The relapsing-remitting type is the most common, where the patient has symptoms that get worse followed by recovery. The disability doesn’t get worse between relapses, but after each relapse, it can end up worse than before.

The most common relapsing symptoms include episodic bouts of fatigue, numbness, vision problems, spasticity or stiffness, bowel and bladder problems and problems with cognition – learning and memory or information processing.

MS patients also suffer decline in cognitive ability

IRINA GALPERIN, currently a doctoral student at TAU’s Faculty of Medical Sciences, and Prof. Jeffrey Hausdorff of Sourasky’s Center for the Study of Movement, Cognition and Mobility, explained that such MS patients not only have problems with walking and other physical functions, but some suffer from a decline in cognitive ability, which may include memory, executive functions and more.

Improving mobility capabilities – such as walking speed and walking while doing another task – as well as improving cognitive abilities, can lead to a significant improvement in their quality of life.

The multi-center study has just been published in the Journal of Neurology under the title “Treadmill training with virtual reality to enhance gait and cognitive function among people with multiple sclerosis: A randomized controlled trial.”

The effect of walking on a treadmill versus doing so along with VR was tested on various functions, such as walking with and without an additional task. Some 51 subjects exercised using a treadmill with the guidance of an attached physical therapist, and 53 exercised on a treadmill with the addition of a virtual reality system projected on a screen in front of them that required crossing “virtual” obstacles, navigation and more while walking.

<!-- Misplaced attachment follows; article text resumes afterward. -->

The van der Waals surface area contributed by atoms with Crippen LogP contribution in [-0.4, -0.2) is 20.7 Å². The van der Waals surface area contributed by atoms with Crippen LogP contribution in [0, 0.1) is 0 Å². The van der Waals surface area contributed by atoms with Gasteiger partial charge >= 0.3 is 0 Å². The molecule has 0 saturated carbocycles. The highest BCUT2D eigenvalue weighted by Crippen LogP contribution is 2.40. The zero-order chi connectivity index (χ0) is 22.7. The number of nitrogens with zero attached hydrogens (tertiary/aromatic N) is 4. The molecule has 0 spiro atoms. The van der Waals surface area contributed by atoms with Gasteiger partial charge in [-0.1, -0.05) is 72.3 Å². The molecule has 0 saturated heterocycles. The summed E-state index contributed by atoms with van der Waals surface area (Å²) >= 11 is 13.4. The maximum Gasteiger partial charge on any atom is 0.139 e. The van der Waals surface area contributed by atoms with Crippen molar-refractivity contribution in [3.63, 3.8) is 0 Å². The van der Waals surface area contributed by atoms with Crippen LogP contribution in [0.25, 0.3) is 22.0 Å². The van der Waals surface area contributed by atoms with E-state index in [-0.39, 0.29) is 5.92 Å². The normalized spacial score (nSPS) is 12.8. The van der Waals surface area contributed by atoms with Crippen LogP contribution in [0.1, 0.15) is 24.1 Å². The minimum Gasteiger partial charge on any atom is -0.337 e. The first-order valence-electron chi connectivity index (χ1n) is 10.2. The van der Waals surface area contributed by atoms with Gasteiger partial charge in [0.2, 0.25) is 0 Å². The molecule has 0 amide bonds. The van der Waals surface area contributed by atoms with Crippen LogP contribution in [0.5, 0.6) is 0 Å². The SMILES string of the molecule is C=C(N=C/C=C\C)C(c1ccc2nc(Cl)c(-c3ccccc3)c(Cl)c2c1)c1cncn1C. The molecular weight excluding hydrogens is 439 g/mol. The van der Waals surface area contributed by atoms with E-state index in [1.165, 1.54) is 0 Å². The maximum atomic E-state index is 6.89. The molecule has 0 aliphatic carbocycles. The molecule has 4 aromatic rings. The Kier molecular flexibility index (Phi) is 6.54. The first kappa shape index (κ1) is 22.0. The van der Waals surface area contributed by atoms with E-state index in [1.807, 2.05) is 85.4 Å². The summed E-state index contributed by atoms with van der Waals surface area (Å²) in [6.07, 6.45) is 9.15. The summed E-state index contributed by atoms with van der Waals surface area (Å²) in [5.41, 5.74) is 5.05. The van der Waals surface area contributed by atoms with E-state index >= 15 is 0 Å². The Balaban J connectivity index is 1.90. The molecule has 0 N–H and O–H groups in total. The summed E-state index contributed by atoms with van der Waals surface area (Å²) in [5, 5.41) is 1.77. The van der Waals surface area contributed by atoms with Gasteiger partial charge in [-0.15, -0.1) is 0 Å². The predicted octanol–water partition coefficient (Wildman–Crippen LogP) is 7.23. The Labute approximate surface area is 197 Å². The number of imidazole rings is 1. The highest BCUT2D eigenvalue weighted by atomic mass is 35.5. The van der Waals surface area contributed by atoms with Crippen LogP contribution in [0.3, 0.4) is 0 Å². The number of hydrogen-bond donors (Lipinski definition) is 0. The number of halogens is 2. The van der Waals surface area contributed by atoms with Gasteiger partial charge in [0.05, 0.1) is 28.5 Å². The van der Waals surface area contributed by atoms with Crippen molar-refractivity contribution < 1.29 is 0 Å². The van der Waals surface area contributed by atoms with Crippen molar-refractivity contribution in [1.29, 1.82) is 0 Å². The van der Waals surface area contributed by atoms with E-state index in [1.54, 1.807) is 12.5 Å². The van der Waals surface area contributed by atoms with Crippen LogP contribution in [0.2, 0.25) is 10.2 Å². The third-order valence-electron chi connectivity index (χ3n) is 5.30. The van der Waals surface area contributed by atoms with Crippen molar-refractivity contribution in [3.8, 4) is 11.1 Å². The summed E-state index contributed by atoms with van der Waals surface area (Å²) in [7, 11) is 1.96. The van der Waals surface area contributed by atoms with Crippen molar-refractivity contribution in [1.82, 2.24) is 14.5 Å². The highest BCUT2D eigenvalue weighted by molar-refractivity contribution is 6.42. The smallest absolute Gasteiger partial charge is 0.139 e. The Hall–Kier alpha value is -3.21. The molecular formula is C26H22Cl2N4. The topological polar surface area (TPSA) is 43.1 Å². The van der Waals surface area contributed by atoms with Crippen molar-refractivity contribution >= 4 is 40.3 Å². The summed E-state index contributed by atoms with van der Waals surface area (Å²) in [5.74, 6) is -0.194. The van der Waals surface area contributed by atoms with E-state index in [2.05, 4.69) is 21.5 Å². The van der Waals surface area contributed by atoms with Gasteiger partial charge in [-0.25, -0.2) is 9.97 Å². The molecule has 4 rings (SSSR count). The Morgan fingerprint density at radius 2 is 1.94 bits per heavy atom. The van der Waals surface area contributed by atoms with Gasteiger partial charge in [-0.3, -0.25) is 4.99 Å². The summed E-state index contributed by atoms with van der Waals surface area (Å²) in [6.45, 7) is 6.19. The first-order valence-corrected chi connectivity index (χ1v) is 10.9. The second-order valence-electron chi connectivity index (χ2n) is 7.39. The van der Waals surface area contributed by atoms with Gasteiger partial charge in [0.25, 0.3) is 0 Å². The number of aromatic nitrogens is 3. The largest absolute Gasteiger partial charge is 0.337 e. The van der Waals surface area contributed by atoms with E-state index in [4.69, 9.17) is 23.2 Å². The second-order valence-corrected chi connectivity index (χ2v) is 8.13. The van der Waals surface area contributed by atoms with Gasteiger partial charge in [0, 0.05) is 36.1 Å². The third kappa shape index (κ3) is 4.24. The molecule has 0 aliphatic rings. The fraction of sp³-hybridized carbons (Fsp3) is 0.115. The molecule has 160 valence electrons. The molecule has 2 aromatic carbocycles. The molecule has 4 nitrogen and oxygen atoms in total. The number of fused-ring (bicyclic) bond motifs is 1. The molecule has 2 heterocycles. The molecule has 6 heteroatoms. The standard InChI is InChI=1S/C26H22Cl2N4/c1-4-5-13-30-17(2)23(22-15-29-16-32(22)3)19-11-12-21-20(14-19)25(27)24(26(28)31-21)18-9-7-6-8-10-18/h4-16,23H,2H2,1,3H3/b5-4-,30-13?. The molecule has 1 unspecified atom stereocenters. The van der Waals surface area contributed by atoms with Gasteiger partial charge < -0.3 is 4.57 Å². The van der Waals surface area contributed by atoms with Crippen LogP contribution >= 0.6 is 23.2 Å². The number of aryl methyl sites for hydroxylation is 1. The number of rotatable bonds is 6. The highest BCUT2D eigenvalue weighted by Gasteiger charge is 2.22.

The training sessions were carried out three times a week for six weeks. The participants arrived at the Tel Aviv Medical Center and three others in the US and Germany before, one week after, and three months after the end of the intervention.

Both groups improved walking speed by about 10%, pace and other walking metrics whether or not they walked with or without an additional task following the training. Subjects who trained with the addition of VR showed a decrease in the speed of cognitive loss and in depression level, as well as improvement in additional measures of cognition.

After three months, some of the benefits such as faster walking and better cognition that were achieved during the training period were still preserved.

This type of training, said the researchers, could be an alternative to supportive drug treatment for sclerosis patients suffering from cognitive problems and depression. It was also found that patients who are able to walk for five minutes in a row, whether they have a mild or serious case of MS, can improve equally from the exercise.